Hulkenberg scored a total of 43 points in 2017, finishing tenth in the drivers’ championship, way higher than Jolyon Palmer, who only scored points in Singapore with a surprising sixth place before being replaced for the USGP by Carlos Sainz. Something that proves Hulkenberg’s professionalism and talent is that he didn’t get flustered after his teammate changed from Palmer to Sainz, a points increase of 600 percent in the German’s neighbouring garage.

There was only one stain on Hulkenberg’s otherwise perfect 2017 season. Both Force India drivers, driving for the team he left after 2016, finished ahead of him in the standings by over 50 points. Sergio Perez and Esteban Ocon will no doubt be the measuring sticks next season to determine whether the Hulk’s move was a success or failure.

Jolyon Palmer began his second season in Formula 1 with the same team he drove for in 2016. This was an encouraging premise for Palmer’s season, as surely he would perform better with a familiar team? This could not have been farther from the truth. The man beside him changed from Kevin Magnussen to Nico Hulkenberg and the new comparison was not good news for Palmer. He constantly lost out to Hulkenberg in Saturdays’ qualifying and in the races; he just never seemed able to climb into the top ten.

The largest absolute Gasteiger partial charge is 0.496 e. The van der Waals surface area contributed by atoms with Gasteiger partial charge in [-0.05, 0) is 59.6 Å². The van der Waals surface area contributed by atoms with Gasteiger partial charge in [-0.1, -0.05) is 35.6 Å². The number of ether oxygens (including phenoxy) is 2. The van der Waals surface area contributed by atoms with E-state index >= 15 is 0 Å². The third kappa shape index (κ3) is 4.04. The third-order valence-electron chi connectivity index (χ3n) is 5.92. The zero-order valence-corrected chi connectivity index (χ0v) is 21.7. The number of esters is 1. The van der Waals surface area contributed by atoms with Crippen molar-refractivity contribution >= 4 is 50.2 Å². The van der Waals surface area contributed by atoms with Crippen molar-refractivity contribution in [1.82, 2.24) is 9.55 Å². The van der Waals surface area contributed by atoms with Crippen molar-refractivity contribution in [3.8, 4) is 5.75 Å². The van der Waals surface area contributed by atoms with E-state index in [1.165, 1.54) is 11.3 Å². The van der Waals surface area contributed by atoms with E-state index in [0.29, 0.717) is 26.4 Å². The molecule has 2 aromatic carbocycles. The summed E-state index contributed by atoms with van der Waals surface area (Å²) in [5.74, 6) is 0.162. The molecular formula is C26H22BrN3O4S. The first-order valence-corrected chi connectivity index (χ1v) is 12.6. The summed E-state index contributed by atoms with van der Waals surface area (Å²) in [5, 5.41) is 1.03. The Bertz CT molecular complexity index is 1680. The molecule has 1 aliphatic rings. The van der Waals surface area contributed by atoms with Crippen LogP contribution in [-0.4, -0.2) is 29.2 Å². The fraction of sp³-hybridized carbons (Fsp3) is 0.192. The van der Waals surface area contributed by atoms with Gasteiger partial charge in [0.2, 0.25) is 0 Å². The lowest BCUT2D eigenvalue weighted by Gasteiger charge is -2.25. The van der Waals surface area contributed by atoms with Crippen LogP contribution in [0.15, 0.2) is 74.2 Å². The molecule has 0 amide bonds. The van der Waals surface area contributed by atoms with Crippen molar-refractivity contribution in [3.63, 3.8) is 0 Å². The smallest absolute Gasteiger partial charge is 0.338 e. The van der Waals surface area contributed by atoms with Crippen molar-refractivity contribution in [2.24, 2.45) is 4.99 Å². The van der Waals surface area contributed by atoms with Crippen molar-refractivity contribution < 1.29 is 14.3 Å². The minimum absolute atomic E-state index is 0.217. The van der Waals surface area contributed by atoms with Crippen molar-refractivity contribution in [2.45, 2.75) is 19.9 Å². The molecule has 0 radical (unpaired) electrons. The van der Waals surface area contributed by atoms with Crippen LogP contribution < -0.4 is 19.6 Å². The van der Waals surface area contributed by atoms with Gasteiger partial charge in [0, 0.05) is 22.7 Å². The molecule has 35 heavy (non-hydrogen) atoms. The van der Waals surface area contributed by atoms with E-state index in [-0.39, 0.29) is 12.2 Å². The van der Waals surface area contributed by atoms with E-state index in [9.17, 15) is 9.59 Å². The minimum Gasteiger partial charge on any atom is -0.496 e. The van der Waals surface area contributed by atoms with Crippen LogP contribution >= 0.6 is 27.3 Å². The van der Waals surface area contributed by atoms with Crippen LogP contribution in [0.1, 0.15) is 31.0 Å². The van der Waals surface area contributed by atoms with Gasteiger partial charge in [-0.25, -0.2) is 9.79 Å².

His act was already starting to look so awful early on in the season, that talks of him being replaced began quite quickly. During the summer, a name was thrown into the mix which did no good for Palmer. A former rising star of Formula 1, Robert Kubica was attempting to make a comeback to the series he had to retire from after a disastrous rally incident. Obviously the talk of someone with a major physical encumbrance replacing him affected Palmer, although there wasn’t far to fall for the Brit at this point.